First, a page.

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Grant helps establish regional climbing group

With an emphasis on being good stewards of the land and trails, LeTourneau said they need to educate climbers on leave no trace ethics — a practice that emphasizes the value of picking up trash and leaving the place as if you were never there.

At the top
Jeremiah LeTourneau stands atop a formation in the Bugaboo Mountain range in Canada during a recent excursion.
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WORTHINGTON — A group of regional rock climbing enthusiasts was awarded a $2,300 grant from Access Fund and Backcountry last week to develop and promote the Great Plains Climbing Coalition, a newly created nonprofit organization serving the tri-state area.

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Based in eastern South Dakota, the Great Plains Climbing Coalition formed to educate new climbers and improve climbing opportunities there, as well as in southwest Minnesota and northwest Iowa. Worthington rock climber Jeremiah LeTourneau is one of the group’s founding members.

Since May, he and others in two separate Sioux Falls-area climbing groups came together to look at areas in the region that could be more accessible to climbers. Already, Sioux Falls is home to two gyms that offer indoor climbing, but the group realized more education was needed when new climbers take the indoor sport outdoors.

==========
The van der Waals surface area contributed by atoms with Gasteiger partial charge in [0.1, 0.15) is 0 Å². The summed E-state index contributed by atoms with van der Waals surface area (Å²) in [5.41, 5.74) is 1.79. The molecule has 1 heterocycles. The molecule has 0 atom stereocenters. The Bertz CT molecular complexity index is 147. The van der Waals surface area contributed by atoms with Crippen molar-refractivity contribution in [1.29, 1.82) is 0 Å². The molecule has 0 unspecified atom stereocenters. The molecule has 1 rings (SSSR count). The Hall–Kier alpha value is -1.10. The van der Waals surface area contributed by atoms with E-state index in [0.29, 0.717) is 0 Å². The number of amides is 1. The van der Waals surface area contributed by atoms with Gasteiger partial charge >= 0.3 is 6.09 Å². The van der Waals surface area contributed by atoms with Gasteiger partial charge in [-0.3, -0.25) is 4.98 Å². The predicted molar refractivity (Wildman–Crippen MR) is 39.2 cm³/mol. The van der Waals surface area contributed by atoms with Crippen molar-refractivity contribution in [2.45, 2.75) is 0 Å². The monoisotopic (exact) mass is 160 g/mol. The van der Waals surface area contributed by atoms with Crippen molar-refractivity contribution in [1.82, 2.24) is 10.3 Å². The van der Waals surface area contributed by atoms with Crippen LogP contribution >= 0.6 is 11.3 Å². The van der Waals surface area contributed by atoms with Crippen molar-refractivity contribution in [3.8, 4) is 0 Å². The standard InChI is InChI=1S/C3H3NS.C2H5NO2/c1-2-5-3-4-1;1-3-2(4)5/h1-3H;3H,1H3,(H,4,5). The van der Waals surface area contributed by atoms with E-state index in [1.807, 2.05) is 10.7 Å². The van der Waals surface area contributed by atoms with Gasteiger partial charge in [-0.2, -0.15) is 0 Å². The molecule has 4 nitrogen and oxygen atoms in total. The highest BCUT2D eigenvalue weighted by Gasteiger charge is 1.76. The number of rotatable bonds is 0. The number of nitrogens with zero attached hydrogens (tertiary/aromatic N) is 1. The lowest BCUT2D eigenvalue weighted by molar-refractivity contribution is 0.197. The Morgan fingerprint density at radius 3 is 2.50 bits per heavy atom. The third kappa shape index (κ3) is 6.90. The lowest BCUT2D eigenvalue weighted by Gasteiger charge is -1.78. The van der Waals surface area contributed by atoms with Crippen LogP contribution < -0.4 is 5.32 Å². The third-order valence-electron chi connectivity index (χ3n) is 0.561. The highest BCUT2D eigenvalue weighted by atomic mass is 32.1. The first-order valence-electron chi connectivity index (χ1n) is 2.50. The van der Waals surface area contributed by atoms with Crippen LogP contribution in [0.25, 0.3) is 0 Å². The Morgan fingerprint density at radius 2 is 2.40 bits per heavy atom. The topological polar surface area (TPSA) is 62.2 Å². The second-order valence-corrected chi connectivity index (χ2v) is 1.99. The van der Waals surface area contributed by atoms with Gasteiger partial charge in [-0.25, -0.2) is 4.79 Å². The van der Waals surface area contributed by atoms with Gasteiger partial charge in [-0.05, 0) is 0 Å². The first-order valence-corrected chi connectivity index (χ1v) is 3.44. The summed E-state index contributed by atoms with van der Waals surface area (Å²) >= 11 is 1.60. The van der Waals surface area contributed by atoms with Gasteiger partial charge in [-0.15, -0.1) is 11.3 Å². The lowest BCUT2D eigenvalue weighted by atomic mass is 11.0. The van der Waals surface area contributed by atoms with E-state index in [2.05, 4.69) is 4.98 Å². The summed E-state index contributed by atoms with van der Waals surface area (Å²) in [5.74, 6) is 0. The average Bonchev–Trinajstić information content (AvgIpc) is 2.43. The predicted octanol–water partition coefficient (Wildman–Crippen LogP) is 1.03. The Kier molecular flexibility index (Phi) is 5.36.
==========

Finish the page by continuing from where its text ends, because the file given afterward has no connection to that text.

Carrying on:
Scaling a wall
Jeremy LeTourneau uses tools as he scales a rock face.
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With an emphasis on being good stewards of the land and trails, LeTourneau said they need to educate climbers on leave no trace ethics — a practice that emphasizes the value of picking up trash and leaving the place as if you were never there.

There is also much work to do to create a good experience for climbers, such as establishing sustainable trails systems, belay pads, and areas around crags that can handle the influx of climbers as it gains popularity.

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Adventures at Yosemite
Jeremiah LeTourneau (right), poses with a friend during their trip to Yosemite, California to do some climbing.